Team A Week 3 Reflection
Sean Zart, Amanda Englert, Anaysa Santoyo, Melissa Love, Courtney Blood, and
October 28, 2013
ECO/372 Principles of Macroeconomics
University of Phoenix Online
Team A Week 3 Reflection
Looking back on week three, the team discussed the role of the Federal Reserve and how they implement the U.S. monetary policies and how they work. The Contractionary and Expansionary policies are the one in the system that are used to control the amount of currency and the interest rates. We also learned how the money multiplier worked in order to effectively create money. We discussed how the Federal Reserve buys and sell bonds in order to add money into ...view middle of the document...
When it comes to government bonds being a “seller” is not good and can have very negative effects. This is exactly what drives the unemployment rate up. When it comes to government bonds being the “buyer” this is what needs to happen so that if a recession happens the economy can pull out of it. Having buyers and sellers is how the Federal Reserve controls fluctuation of inflation and interest rates. Bonds are specific rates of interest at the time of the loan, risk or demand. With the monetary policy being able to affect inflation expectations and the nominal interest rates, makes the effect on interest rates uncertain. This has made them to follow monetary regimes.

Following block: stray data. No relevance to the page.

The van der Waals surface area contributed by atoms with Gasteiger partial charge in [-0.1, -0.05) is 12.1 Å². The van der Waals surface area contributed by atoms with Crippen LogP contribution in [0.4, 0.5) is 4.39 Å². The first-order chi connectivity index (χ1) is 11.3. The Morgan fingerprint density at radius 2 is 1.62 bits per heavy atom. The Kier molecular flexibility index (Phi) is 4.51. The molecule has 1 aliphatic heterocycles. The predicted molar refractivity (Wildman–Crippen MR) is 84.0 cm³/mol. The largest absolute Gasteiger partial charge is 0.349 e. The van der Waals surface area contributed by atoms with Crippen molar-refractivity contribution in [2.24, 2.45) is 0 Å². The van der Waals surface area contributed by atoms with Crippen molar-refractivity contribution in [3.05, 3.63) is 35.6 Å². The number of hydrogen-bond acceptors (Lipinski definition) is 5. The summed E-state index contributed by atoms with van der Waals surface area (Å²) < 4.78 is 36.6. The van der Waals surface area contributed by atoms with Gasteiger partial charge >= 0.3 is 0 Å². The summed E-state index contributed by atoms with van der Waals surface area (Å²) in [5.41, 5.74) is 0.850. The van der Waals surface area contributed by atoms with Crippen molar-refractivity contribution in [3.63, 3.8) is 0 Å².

Money can be created when money is deposited in the banks; this is what is known as the money multiplier. How this works is if the reserve ratio is 20% the bank must keep $20 out of every $100. For example if the deposit is $100 the bank keeps $20 and has $80 left to loan, when that $80 is loaned out and then deposited in the bank the same applies the bank keeps 20% which is $16 leaving 64 to be loaned out. This is how money is generated within the banks.
Over all this has been a very mind boggling week, many of the topics were very confusing at first but as time went on and re-reading and reading other students posts it became clearer. The multiplier effect was much more challenging to understand; continuing to read over the material again and again will help to make it all sink in. Although these objectives are challenging concepts to learn, they provide useful information for students to learn in order to better understand the economy.
Colander, D. C. (2010). Macroeconomics (8th ed.). Boston, MA: McGraw-Hill/Irwin.